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Test Planning

The 3 Elements of Recruiting Testers

April 18, 2017

Getting users into your beta test is often one of the first big challenges of preparing to run your beta test. Once you’ve figured out who your ideal tester is (which should represent a diverse range of your target market), you’re going to have to start thinking about how you plan to onboard them into your beta test.

The onboarding phase requires you to first create an appropriate invitation, and then send an invitation to the right people for your beta test. Once you start getting interest, you’re also going to have to keep track of who’s applied to become a tester and who hasn’t. And if your list includes specific segments, you’ll want to keep track of them too.

With so many moving pieces involved with beta test recruitment and onboarding testers into your beta test, it’s easy to get tangled up in trying to come up with a seamless process. At Centercode, we like to think of this initial phase of a beta test as if you’re having a party and you’re about to send out invitations. The process involves three main elements:

  • What am I inviting users to?
  • How am I getting them in the door?
  • What am I doing with them once they’ve shown interest?

The Invitation

The invitation is an essential element of any party because it gives your guests an idea of what to expect and why they should come. This is the same for a beta test invitation or recruitment message. It is your chance to entice testers to join your beta test.

Usually, for a beta testing opportunity, the invitation takes the form of a landing page or email and operates as the gateway into your beta test. It should include a brief, but vague description of the product, any basic requirements for the beta test (like if testers need to have a specific model smartphone), a rough idea of how long the test will run for, and when it will start. It should also indicate what will be expected from them during your beta test.

Finally (and most importantly) it should tell people WHY they should participate in your test — that it’s their chance to influence your product and work directly with your team to make the product better. This will get people excited and in the right mindset as they apply for your test.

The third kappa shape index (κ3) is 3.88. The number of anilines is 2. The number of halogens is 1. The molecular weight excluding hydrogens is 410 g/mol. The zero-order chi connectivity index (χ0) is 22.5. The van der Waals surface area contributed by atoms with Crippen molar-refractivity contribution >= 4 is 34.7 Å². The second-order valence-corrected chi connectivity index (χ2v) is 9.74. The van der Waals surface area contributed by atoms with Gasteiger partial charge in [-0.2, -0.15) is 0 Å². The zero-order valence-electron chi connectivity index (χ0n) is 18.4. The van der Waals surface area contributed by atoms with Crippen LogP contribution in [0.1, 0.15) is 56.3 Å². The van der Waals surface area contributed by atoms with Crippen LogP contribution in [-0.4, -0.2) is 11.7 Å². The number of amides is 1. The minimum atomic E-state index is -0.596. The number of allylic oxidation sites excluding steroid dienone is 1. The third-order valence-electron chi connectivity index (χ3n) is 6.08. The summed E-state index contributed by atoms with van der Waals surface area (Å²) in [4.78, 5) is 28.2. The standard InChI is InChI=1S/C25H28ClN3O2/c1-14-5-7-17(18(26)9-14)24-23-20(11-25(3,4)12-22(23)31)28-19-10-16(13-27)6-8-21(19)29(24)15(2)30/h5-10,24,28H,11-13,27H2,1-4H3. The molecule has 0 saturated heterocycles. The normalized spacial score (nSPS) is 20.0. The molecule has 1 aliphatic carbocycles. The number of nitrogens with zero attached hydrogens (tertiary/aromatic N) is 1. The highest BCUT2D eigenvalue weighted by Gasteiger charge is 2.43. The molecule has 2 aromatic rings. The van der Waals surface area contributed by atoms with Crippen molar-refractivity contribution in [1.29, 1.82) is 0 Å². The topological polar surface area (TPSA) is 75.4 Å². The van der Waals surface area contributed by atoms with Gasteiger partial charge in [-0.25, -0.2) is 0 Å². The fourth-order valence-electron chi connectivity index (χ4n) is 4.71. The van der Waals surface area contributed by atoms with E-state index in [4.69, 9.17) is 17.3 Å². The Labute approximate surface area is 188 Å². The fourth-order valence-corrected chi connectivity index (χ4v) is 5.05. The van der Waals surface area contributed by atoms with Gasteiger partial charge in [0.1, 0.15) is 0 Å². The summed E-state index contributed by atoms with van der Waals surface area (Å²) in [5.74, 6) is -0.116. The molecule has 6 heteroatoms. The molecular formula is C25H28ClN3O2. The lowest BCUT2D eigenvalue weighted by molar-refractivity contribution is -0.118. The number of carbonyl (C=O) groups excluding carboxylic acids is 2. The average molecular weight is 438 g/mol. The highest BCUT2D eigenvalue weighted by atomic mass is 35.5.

Your invitation not only provides the means for a user to join your tester community or project, but it can also help you filter out the testers who don’t meet your requirements before they even try to apply for your test. Here are some more tips on writing an effective recruitment message.

Sending the Invitation

The next element of any party and beta test recruitment is sending out your invitation. At Centercode, we see this as the pathway potential tester candidates can come through to join your beta community or project. It’s how you initially get in touch with potential testers and provide the very first directions on how they can join your test.

In today’s world, you can let people know about your beta test opportunity via multiple mediums, from a Facebook invite or an email to a text message or even a QR code. When choosing how to get in touch with potential testers, make sure you take into account who your target audience is and what medium they’ll be most receptive to in hearing about a new testing opportunity. No matter what medium(s) you use, make sure you include a simple and clear way to gain access to your invitation, i.e., including a link to the beta test’s landing page.

The Guest List

Like any good party organizer, it’s important to have an RSVP list. When ramping up a beta test, this will be the list of people who have shown interest in becoming a tester for you, and it will become increasingly critical in the lead up to your beta test.

At Centercode, we always recommend you have an application process for your beta test. This will allow you to look out for any red flags in your beta test applicants, ensuring you’re only selecting the best testers for your project. It’s also a good idea to keep track of everyone on your list and their progress into your beta test. That would be things like who has shown interest, who has completed an application, which medium did the applicant come from, and who has been accepted in as a tester.

This will help in the long run when you need to send out messages to specific groups of people. For example, if you have a group of prospective testers who have shown interest, but haven’t yet completed an application, you’ll be able to easily send a follow-up email to that specific group, reminding them to fill out the application. That way, you won’t end up spamming hundreds of people with useless information and negatively impacting your nurturing goals. If you have different segments in your tester group, then we recommend keeping track of each separate group as well, as this information could yield helpful data during and after the test.

These three elements come together to form your onboarding process, helping you move seamlessly from putting together the initial beta testing opportunity message to sending out these invitations to then keeping track of each individual candidate as they come into your test. And just like any good party, if you take on your initial recruitment and onboarding phase with these three elements in mind, you’ll be better prepared to jump right into your beta test with your testers. See more tips on tester recruitment and onboarding by checking out our Tester Recruitment Kit!

Download our Beta Tester Recruitment Kit!

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